Brain In A Bowl Flies Simulator

  • E-Mail this Article
  • View Printable Article
  • Text size:

    • A
    • A
    • A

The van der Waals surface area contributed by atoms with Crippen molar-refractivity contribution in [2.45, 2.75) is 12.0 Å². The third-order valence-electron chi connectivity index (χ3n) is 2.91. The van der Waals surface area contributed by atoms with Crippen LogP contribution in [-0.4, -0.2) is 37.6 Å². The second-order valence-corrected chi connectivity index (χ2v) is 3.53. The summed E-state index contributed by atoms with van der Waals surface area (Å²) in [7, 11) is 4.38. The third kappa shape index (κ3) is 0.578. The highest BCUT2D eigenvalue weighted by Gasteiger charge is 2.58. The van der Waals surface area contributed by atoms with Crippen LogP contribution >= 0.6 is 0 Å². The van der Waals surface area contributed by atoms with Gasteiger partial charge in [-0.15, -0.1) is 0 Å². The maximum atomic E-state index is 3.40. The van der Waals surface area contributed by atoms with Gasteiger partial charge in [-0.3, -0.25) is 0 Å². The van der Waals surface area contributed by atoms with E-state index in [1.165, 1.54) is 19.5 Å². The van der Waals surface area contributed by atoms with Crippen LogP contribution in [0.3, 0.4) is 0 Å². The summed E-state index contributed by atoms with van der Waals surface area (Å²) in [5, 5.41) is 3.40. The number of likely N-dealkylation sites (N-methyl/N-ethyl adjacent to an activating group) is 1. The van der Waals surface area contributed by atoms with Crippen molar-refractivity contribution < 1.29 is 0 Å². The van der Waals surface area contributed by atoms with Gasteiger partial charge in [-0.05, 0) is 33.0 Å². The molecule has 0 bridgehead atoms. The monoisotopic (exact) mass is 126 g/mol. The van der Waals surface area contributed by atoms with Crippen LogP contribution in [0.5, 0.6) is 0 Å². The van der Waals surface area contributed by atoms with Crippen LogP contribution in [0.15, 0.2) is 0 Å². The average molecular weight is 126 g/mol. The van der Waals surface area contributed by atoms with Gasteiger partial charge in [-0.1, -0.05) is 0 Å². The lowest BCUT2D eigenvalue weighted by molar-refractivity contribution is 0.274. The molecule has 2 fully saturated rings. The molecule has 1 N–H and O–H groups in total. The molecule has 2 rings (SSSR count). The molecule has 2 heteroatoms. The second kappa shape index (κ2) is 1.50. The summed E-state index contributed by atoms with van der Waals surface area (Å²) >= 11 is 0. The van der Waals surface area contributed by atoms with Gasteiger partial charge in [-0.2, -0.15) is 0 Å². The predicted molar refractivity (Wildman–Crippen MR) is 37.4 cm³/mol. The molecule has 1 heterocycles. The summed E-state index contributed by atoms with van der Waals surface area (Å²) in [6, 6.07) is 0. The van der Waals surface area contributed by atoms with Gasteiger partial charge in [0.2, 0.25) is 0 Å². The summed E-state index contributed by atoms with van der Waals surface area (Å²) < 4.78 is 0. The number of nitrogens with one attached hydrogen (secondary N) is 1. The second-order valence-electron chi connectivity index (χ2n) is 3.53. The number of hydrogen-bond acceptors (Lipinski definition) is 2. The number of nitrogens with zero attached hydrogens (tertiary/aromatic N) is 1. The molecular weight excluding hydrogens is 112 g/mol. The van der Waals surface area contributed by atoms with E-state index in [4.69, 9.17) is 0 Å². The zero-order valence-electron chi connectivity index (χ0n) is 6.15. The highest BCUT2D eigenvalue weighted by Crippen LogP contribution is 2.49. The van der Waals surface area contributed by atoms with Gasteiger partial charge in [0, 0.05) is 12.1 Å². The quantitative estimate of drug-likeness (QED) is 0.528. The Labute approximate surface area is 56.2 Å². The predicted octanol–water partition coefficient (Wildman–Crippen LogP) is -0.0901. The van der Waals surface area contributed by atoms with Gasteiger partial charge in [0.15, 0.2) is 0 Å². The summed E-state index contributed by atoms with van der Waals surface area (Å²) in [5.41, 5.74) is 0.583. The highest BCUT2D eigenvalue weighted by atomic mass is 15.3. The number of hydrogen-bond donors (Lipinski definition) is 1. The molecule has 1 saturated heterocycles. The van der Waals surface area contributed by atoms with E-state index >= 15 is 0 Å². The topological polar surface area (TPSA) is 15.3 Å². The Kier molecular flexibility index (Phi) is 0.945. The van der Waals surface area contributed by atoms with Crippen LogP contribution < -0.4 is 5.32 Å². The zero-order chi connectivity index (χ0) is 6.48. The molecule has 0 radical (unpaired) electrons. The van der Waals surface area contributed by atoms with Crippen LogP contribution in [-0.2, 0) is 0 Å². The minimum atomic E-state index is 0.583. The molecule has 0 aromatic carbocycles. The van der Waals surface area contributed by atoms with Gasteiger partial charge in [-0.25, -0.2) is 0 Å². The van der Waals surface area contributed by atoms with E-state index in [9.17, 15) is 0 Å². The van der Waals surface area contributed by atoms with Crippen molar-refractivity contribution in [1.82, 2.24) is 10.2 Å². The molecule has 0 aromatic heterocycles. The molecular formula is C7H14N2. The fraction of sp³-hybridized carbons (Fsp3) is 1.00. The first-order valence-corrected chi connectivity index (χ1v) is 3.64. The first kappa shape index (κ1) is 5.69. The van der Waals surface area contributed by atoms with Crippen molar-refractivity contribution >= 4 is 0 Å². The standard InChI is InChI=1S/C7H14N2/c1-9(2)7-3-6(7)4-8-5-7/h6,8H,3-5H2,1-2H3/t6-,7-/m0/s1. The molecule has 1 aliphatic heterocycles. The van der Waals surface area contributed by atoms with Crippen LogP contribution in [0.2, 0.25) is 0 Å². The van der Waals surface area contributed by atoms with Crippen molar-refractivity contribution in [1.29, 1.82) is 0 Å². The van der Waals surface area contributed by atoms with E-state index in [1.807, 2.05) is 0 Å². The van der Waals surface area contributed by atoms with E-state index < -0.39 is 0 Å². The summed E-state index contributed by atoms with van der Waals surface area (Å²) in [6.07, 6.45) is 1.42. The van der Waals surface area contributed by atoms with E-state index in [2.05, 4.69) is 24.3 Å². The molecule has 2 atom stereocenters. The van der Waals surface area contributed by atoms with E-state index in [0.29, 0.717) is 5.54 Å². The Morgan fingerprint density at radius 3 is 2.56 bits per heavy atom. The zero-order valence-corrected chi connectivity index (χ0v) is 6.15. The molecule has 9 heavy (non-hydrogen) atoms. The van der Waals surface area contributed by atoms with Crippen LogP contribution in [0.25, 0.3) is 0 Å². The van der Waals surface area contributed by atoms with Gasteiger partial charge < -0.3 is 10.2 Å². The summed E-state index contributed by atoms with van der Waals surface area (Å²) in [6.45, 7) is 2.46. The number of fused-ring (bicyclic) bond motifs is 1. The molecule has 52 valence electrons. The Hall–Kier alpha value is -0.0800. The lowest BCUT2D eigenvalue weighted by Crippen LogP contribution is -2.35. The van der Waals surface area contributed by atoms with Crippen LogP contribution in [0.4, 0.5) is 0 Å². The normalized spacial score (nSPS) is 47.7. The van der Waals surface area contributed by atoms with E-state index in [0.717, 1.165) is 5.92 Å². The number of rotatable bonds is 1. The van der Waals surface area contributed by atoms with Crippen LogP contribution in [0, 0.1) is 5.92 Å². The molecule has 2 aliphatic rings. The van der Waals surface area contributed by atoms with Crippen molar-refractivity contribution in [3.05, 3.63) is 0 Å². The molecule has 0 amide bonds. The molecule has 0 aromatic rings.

Someone once said he could teach a monkey to fly but researchers at the University of Florida have taken it a quantum leap further. The biomedical team says it has a dish full of about 25,000 rat neurons that can keep a PC flight simulator on the straight and level. "It's as if the neurons control the stick in the aircraft, they can move it back and forth and left and right," Professor Thomas DeMarse told Wired News. Now, the researchers aren't explicitly looking to replace pilots with rat neurons ... at least not yet. DeMarse said the team needed something for their neurons to do so they could try to decode the "language" they use to communicate with one another. After a few first-flight jitters (we all have them, right?) the rat neurons got the hang of keeping the simulated F-22 straight and level. "Right now the process it's learning is very simplistic," said DeMarse. "It's basically making a decision about whether to move the stick to the left or to the right or forwards and backwards and it learns how much to push the stick depending upon how badly the aircraft is flying." Hmm. We know some pilots who haven't quite grasped those concepts, yet ...